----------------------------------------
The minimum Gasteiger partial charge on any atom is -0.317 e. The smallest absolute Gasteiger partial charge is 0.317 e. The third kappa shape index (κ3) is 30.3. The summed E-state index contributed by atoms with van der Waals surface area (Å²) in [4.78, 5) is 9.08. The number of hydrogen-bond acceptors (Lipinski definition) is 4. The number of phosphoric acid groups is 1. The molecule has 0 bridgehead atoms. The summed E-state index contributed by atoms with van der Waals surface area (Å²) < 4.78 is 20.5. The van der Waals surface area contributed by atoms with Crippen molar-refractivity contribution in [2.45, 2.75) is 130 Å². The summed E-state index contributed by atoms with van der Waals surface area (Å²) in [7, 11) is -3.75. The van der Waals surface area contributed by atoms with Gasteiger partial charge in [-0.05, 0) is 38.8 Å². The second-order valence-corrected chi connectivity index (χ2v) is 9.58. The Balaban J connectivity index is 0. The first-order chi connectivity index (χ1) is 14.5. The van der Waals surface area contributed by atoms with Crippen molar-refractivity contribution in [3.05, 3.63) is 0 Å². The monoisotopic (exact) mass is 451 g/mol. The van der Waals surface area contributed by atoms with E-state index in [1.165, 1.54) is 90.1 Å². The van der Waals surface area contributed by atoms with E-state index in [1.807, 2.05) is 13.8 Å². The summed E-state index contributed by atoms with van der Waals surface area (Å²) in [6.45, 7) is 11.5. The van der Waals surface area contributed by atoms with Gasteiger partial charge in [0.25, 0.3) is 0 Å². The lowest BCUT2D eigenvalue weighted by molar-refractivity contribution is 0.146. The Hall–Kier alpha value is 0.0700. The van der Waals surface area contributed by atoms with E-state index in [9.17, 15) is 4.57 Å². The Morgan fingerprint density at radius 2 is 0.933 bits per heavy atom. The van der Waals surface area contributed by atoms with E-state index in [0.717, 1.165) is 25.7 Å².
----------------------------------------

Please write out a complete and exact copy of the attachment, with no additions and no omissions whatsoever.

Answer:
The minimum Gasteiger partial charge on any atom is -0.317 e. The smallest absolute Gasteiger partial charge is 0.317 e. The third kappa shape index (κ3) is 30.3. The summed E-state index contributed by atoms with van der Waals surface area (Å²) in [4.78, 5) is 9.08. The number of hydrogen-bond acceptors (Lipinski definition) is 4. The number of phosphoric acid groups is 1. The molecule has 0 bridgehead atoms. The summed E-state index contributed by atoms with van der Waals surface area (Å²) < 4.78 is 20.5. The van der Waals surface area contributed by atoms with Crippen molar-refractivity contribution in [2.45, 2.75) is 130 Å². The summed E-state index contributed by atoms with van der Waals surface area (Å²) in [7, 11) is -3.75. The van der Waals surface area contributed by atoms with Gasteiger partial charge in [-0.05, 0) is 38.8 Å². The second-order valence-corrected chi connectivity index (χ2v) is 9.58. The Balaban J connectivity index is 0. The first-order chi connectivity index (χ1) is 14.5. The van der Waals surface area contributed by atoms with Crippen molar-refractivity contribution in [3.05, 3.63) is 0 Å². The monoisotopic (exact) mass is 451 g/mol. The van der Waals surface area contributed by atoms with E-state index in [1.165, 1.54) is 90.1 Å². The van der Waals surface area contributed by atoms with E-state index in [1.807, 2.05) is 13.8 Å². The summed E-state index contributed by atoms with van der Waals surface area (Å²) in [6.45, 7) is 11.5. The van der Waals surface area contributed by atoms with Gasteiger partial charge in [0.25, 0.3) is 0 Å². The lowest BCUT2D eigenvalue weighted by molar-refractivity contribution is 0.146. The Hall–Kier alpha value is 0.0700. The van der Waals surface area contributed by atoms with E-state index in [9.17, 15) is 4.57 Å². The Morgan fingerprint density at radius 2 is 0.933 bits per heavy atom. The van der Waals surface area contributed by atoms with E-state index in [0.717, 1.165) is 25.7 Å².